Alec Nevala-Lee

Thoughts on art, creativity, and the writing life.

Notes from a radical choreographer

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Elizabeth Streb

I am a criminal, and we are a blunt instrument charging forward.

I don’t want to say I have a completely broken body, because I’m still walking and talking, but I am the person who has won twenty wars, and I am now sending you out there, and, live or die, it’s time to fly. I am rough like that, and I don’t apologize.

What does this movement mean? It became a question that plagued me. If you can’t answer that question, I thought, you are lying to the audience. No more step, step, step, leap. No more arabesques. No more promenades. If I didn’t know what I was doing, or why, I shouldn’t do it. In movement terms, it would be tantamount to lying.

You have to develop a technique to confront your sense of peril.

[Dance is] not a young person’s form. It’s a mature form, because of the responsibility.

If you tilt before you land, you’re going to get walloped.

I’m probably not doing dance. That’s probably not what I’m doing. I think that’s why people have a problem with it. It contradicts their understanding of dance. People ask how I would like my work described. The usual reply is “That’s not my job.”

Forces! The Movical

So what is this animal, this action animal? It’s maybe not modern dance, it’s not sports, it’s not circus. It’s easier to say what it is not. Why not circus? I am attached to building paragraphs of action. Circus does prepositions, meaning their sentences are short, and they stop a lot. Their grammar and syntax are less complex, and they ask for less time from the viewer’s eye. They keep stopping and getting applause. The circus has the capacity to amaze but not to move.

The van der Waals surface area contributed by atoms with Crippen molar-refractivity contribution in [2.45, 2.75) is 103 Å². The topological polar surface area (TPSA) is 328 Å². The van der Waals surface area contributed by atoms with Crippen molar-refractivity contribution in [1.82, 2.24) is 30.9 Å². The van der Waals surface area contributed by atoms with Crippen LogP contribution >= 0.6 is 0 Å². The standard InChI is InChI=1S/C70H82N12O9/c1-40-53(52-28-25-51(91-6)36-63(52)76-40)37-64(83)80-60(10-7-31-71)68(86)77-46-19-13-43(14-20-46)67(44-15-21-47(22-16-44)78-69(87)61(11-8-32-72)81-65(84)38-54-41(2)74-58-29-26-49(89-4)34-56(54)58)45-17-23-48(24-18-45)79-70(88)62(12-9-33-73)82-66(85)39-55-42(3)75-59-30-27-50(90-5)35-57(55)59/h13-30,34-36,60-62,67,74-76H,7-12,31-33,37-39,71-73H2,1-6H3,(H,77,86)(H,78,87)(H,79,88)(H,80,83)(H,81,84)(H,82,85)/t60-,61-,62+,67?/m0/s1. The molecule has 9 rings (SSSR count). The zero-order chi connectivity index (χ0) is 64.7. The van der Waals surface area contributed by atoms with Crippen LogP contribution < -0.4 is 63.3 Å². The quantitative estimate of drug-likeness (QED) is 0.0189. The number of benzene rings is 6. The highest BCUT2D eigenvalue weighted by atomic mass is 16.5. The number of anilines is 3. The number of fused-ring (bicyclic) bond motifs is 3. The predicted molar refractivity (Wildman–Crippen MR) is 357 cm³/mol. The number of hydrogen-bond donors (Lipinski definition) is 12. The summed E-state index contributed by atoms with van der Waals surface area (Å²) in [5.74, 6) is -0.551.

Chaos is what we want. How do we legislate that?

Harder, faster, sooner, higher.

I’m always thinking, What’s a cheap new piece I could make? Cinder blocks? No. I-beams? No. I’ve been walking around thinking about a piece I could buy at a lumberyard or a hardware store. Like railroad ties. But I can’t think of one other thing. Glass? No. Sheet metal? No. I did a sheet-metal dance once, and it didn’t really work.

My dream, what I hope for most of all, is that this inquiry of mine is a transferable methodology. If it’s accurate in terms of time, space, forces, and body, and an astute mind could take that frame into the future, then it will have a bigger life than just me.

I think maybe the future of dance is not a single person bossing people around until he or she dies. Maybe it’s the generation of an inquiry, based on a system, a methodology that gets established somehow, maybe through a single person’s provocation. Something more like an oral history than the work of a single author. I didn’t really invent this format, because physics exists. I just combined the conditions I was obsessed with, like hardware and action, and then spent thirty years fiddling with them. Who knows where it could go if I get out of the way.

Elizabeth Streb, to Alec Wilkinson in The New Yorker

Written by nevalalee

June 30, 2015 at 9:29 am

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